But your contention?—the very core of Christianity (God!) is wrong! This is not some peripheral matter. It is the crux of our faith! You are in effect accusing us all of idolatry. Our eternal securities are at stake.
Second, please be aware that scrutiny is tough. When you sit in a postgraduate seminar to present a paper, nothing goes unnoticed and no mistake goes unpunished. It is a very rigorous process. Since the onus is on you (think of yourself as the dissertation candidate), don’t take it personally when I dissect the holes in your position, and there are so many! But more on this later.
My hope is that we can have a civil discussion then.
Third, your material shows a deficiency in your understanding of trinitarianism. You are really arguing against tri-theism, which was rejected by the church very early on. Christianity is monotheistic. We are not polytheists.
I feel it necessary to invoke Kierkegaard’s dictum here because it is especially relevant. In order for your criticism to be effective you have to critique the genuine thing. The reason why Kierkegaard’s criticism of bourgeois Christianity in his time and place was so devastatingly effective is because he took the best of what it had to offer—not a caricature or a straw man—and proceeded to pull it apart at the seams, so to speak. In the same manner, if you are going to argue against trinitarianism, I suggest you argue against trinitarianism. That may sound obvious, but alas, in practice, it is not always so.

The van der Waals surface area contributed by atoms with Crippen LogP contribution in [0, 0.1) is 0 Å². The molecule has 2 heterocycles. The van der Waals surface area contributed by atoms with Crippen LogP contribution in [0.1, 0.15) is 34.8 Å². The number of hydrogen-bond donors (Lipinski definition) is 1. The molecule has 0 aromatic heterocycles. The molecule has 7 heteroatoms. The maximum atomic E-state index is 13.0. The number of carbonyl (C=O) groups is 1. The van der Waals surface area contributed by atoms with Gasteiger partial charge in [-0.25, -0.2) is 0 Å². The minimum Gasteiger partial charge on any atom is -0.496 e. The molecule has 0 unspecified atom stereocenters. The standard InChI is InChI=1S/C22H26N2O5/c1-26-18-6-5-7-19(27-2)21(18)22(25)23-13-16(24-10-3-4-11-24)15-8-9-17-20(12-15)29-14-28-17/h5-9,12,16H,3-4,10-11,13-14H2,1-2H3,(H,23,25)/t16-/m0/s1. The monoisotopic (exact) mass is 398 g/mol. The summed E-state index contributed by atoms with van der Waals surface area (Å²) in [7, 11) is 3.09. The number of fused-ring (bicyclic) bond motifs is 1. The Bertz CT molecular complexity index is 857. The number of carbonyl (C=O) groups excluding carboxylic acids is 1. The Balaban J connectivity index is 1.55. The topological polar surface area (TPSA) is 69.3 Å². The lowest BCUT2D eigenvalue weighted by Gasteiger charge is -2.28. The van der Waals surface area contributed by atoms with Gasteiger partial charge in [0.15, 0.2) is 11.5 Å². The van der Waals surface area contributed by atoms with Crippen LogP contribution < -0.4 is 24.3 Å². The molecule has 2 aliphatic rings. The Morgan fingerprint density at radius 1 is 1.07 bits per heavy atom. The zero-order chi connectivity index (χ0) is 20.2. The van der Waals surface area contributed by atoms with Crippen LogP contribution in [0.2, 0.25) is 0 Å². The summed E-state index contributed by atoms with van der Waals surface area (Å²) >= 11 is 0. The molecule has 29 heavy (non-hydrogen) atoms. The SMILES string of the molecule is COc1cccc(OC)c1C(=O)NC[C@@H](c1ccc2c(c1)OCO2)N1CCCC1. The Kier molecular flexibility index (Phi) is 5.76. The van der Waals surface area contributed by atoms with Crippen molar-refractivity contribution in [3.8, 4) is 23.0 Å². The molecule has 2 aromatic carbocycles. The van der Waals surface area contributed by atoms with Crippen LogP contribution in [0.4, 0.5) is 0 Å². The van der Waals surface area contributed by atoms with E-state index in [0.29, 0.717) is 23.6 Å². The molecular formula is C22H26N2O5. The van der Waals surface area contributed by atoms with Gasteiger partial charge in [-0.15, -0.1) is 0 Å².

Recently, the so-called four horsemen of the new atheism (Hitchens, Dawkins, Dennet, Harris) have written their books supposing them to be a devastating critique of the Christian faith. But Christian theologians and scholars have but only been amused by them, and don’t consider them seriously. Why? Any thoughtful Christian who reads their works will not be able to identify themselves with the sort of Christianity that is being attacked by them. Dawkins, in particular, likes to take the worst of Christianity and proceed to attack it as if it were the genuine thing—kind of the opposite of Kierkegaard. This so-called new atheism is already showing signs of being a passing fad. In the same manner, if I as a trinitarian cannot discern trinitarianism, the genuine article, in your material, then I can only but be amused by your writings.